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  • Pierre Bonnard
    Oct 03, 1867 - Jan 23, 1947
  • Garden by the Seine - Pierre Bonnard was a French painter who helped provide a bridge between impressionism and the abstraction explored by post-impressionists. He is known for the bold colors in his work and a fondness for painting elements of everyday life, member of the group of artists called the Nabis and afterward a leader of the Intimists; he is generally regarded as one of the greatest colourists of modern art.
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Garden by the Seine
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  • Garden by the Seine

  • Pierre Bonnard
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    circa 1912
    Oil on canvas

    Jardin au bord de la Seine, painted circa 1912, is an exemplary work which demonstrates Bonnard's delight in depicting domestic landscapes. This richly hued canvas depicts the corner of his garden at Vernonnet overlooking a serene horizon which the artist has entirely saturated with dense color. In the summer of 1912 Bonnard and his model (and future wife) Marthe visited Grasse in the South of France before purchasing a house in the hamlet of Vernonnet called "Ma Roulotte," where they lived until the late 1920s. Vernonnet is situated only a couple of miles west of Giverny, where his close friend Monet lived and worked for nearly thirty years. Bonnard's garden scenes employ a typically Post-Impressionist rejection of traditional perspective, but unlike his neighbor Monet, he never resorted to pure abstraction. Jean-Louis Prat notes: "Bonnard always developed his own visual language, firmly rooted in reality. He did not, like Monet, virtually do away with the subject itself. He always used forms, without experimenting with abstraction, or even contemplating it" (Jean-Louis Prat, "Pierre Bonnard or An Enduring Painter," Bonnard (exhibition catalogue), Fondation Pierre Gianadda, Martigny, 1999, p. 19). Bonnard's pictures—composed of stylized forms and displaying a flattened perspective—captured views of untrammeled wild flowers, exotic foliage and trees against clear skies and evoking an identifiable sense of Edenic exuberance.

    The present work marks the beginning of the final stage in Bonnard's development as a painter. Throughout the following three decades the artist concentrated on depicting his immediate surroundings in a purely tonal fashion. The artist wrote: "Color alone will suffice to express all one wants to say... there is no need for highlighting or modelling in painting. It seemed possible for me to reproduce light, shape and character by the use of color alone, without the help of any values" (quoted in Antoine Terrasse, "Some Thoughts on Pierre Bonnard," Bonnard (exhibition catalogue), Galerie Salis, Salzburg, 1991, n.p.). Furthermore, Bonnard stated in 1935: "I have become a painter of landscapes, not because I have painted landscapes—I have done only a few—but because I have acquired the soul of a landscape painter insofar as I have been able to free myself of everything picturesque, aesthetical or any other convention that has been poisoning me"' (quoted in ibid., n.p.).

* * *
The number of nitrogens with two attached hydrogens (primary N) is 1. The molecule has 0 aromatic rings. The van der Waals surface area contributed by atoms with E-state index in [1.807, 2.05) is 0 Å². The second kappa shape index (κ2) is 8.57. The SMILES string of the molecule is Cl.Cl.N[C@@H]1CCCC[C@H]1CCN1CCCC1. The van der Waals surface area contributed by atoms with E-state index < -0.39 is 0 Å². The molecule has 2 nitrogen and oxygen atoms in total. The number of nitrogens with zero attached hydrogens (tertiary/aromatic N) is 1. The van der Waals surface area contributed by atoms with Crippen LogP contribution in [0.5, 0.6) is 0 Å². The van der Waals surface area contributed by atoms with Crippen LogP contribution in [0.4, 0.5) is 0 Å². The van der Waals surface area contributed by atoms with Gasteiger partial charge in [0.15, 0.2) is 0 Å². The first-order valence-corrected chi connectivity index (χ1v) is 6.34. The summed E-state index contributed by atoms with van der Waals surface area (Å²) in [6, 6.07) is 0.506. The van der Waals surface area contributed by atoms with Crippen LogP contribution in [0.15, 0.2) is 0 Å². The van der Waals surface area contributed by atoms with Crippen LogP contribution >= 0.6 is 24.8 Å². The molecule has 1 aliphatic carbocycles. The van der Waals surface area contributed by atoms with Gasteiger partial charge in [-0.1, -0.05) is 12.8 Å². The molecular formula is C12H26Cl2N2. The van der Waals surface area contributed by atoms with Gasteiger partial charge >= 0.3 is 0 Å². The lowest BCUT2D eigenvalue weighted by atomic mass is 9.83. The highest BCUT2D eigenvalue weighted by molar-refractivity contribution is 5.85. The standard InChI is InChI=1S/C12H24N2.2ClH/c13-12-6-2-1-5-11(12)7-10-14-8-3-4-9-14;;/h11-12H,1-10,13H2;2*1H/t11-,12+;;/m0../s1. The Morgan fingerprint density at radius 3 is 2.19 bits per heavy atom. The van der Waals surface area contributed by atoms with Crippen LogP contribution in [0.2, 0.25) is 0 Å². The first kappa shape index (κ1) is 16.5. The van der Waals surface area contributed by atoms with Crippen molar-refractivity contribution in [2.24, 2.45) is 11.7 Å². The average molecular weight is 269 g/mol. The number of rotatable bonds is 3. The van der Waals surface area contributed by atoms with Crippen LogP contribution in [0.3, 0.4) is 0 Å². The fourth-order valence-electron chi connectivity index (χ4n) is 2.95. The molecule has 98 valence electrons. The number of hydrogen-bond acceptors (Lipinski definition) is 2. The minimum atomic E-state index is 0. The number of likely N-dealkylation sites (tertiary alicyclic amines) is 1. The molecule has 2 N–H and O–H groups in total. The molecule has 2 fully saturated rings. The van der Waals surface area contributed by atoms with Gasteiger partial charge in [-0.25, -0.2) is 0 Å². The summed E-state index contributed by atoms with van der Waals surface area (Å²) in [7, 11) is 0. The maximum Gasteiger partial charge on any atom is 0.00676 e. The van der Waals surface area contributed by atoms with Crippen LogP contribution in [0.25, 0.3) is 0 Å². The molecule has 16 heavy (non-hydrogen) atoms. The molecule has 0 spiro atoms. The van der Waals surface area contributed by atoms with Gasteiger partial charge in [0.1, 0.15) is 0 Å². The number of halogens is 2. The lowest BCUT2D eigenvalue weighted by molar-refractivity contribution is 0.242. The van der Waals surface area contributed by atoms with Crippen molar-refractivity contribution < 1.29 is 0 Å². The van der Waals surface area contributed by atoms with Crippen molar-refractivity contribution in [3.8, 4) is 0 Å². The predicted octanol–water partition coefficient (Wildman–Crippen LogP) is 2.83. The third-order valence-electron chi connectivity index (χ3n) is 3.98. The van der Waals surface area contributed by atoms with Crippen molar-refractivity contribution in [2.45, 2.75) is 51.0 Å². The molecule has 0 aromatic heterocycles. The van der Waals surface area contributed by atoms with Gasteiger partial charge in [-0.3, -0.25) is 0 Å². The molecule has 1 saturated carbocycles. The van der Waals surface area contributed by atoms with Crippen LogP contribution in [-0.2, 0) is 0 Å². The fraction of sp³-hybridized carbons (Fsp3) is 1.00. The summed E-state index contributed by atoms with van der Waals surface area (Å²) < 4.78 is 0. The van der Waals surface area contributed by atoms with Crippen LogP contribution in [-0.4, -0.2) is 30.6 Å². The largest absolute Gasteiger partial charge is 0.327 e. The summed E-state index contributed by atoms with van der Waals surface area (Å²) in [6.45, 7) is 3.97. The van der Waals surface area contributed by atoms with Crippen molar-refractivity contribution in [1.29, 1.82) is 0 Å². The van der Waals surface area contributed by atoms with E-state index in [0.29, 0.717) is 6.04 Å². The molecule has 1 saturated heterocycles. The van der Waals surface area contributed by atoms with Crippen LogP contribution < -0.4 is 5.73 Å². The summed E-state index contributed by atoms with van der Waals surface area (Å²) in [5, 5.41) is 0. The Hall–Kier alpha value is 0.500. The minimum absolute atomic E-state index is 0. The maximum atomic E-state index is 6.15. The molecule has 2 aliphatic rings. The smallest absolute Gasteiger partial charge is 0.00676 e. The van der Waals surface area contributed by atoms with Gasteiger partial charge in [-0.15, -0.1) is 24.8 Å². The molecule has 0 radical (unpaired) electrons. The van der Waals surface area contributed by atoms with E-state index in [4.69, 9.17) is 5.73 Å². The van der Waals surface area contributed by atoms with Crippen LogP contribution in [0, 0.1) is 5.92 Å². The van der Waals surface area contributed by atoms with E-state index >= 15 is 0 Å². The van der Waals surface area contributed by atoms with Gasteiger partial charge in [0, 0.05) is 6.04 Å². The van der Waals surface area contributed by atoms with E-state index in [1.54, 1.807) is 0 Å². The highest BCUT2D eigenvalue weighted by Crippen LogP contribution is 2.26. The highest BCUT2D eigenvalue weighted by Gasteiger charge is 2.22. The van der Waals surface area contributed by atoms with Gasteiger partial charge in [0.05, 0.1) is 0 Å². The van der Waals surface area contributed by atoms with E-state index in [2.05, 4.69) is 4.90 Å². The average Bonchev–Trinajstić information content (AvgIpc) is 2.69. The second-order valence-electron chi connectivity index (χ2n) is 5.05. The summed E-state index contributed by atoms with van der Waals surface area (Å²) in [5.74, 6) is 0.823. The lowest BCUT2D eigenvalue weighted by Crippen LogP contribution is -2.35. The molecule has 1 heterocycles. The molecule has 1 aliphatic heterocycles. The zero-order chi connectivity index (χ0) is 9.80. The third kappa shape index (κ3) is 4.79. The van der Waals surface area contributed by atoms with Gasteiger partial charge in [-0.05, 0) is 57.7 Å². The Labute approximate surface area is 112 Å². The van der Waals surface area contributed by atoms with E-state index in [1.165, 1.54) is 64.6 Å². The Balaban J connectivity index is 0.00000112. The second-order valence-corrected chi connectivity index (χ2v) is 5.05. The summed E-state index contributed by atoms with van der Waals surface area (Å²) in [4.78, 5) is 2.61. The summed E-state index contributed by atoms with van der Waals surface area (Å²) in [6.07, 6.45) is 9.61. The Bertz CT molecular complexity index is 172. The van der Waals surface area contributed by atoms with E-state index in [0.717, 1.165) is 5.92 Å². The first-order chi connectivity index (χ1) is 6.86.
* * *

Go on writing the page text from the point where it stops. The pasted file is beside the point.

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Other paintings by Pierre Bonnard:

Garden at Midday
Garden at Midday
Garden at Vernonnet
Garden at Vernonnet
Garden in Vernon or Landscape at the Edge of the Seine
Garden in Vernon or Landscape at the Edge of the Seine
Garden with Red Tree
Garden with Red Tree
Pierre BonnardPierre Bonnard was a French Post-Impressionist painter remembered for his ability to convey dazzling light with juxtapositions of vibrant color. “What I am after is the first impression—I want to show all one sees on first entering the room—what my eye takes in at first glance,” he said of his work. Born on October 3, 1867 in Fontenay-aux-Roses, France, Bonnard studied law at the Sorbonne, graduating in 1888. During this time, he was also enrolled at the École des Beaux-Arts but left to attend the Académie Julian in 1889. At this more open-minded painting academy, Bonnard met Maurice Denis, Paul Sérusier, and Édouard Vuillard, among others. Together with these artists he helped from a group known as the Nabis, who were influenced by Japanese prints and the use of flat areas of color. Early on in his career, Bonnard was better known for his prints and posters than for his paintings. Moving to the South of France in 1910, over the following decades, Bonnard receded from the forefront of the art world, mainly producing tapestry-like paintings of his wife Marthe in their home. Late works of Bonnard, such as The Terrace at Vernonnet (1939), more closely resembled a continuation of Impressionism than other avant-garde styles of the era. Because of this, at the time of his death on January 23, 1947 in Le Cannet, France, the artist’s work had been largely discounted as regressive. Today, his works are held in the collections of the Hermitage Museum in St. Petersburg, the Metropolitan Museum of Art in New York, the Neue Pinakothek in Munich, the Musée d’Orsay in Paris, and the Tate Gallery in London, among others.